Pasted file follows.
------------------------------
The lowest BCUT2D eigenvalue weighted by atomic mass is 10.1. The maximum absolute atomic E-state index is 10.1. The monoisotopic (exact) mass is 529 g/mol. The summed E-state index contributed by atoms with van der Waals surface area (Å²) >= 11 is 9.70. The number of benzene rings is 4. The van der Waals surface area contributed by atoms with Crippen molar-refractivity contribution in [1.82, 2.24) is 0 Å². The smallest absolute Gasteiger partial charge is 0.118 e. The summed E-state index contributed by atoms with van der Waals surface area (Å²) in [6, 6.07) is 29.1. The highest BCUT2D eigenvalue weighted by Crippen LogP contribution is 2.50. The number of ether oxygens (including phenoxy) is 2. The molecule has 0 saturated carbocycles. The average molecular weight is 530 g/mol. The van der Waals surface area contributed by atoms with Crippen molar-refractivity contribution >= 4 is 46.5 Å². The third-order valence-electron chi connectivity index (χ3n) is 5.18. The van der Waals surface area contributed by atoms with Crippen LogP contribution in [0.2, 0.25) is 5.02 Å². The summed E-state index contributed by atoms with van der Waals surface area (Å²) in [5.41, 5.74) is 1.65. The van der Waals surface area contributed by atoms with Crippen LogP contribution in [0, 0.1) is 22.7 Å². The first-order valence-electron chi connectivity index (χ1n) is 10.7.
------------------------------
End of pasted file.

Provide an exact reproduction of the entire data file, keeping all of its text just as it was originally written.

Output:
The lowest BCUT2D eigenvalue weighted by atomic mass is 10.1. The maximum absolute atomic E-state index is 10.1. The monoisotopic (exact) mass is 529 g/mol. The summed E-state index contributed by atoms with van der Waals surface area (Å²) >= 11 is 9.70. The number of benzene rings is 4. The van der Waals surface area contributed by atoms with Crippen molar-refractivity contribution in [1.82, 2.24) is 0 Å². The smallest absolute Gasteiger partial charge is 0.118 e. The summed E-state index contributed by atoms with van der Waals surface area (Å²) in [6, 6.07) is 29.1. The highest BCUT2D eigenvalue weighted by Crippen LogP contribution is 2.50. The number of ether oxygens (including phenoxy) is 2. The molecule has 0 saturated carbocycles. The average molecular weight is 530 g/mol. The van der Waals surface area contributed by atoms with Crippen molar-refractivity contribution >= 4 is 46.5 Å². The third-order valence-electron chi connectivity index (χ3n) is 5.18. The van der Waals surface area contributed by atoms with Crippen LogP contribution in [0.2, 0.25) is 5.02 Å². The summed E-state index contributed by atoms with van der Waals surface area (Å²) in [5.41, 5.74) is 1.65. The van der Waals surface area contributed by atoms with Crippen LogP contribution in [0, 0.1) is 22.7 Å². The first-order valence-electron chi connectivity index (χ1n) is 10.7.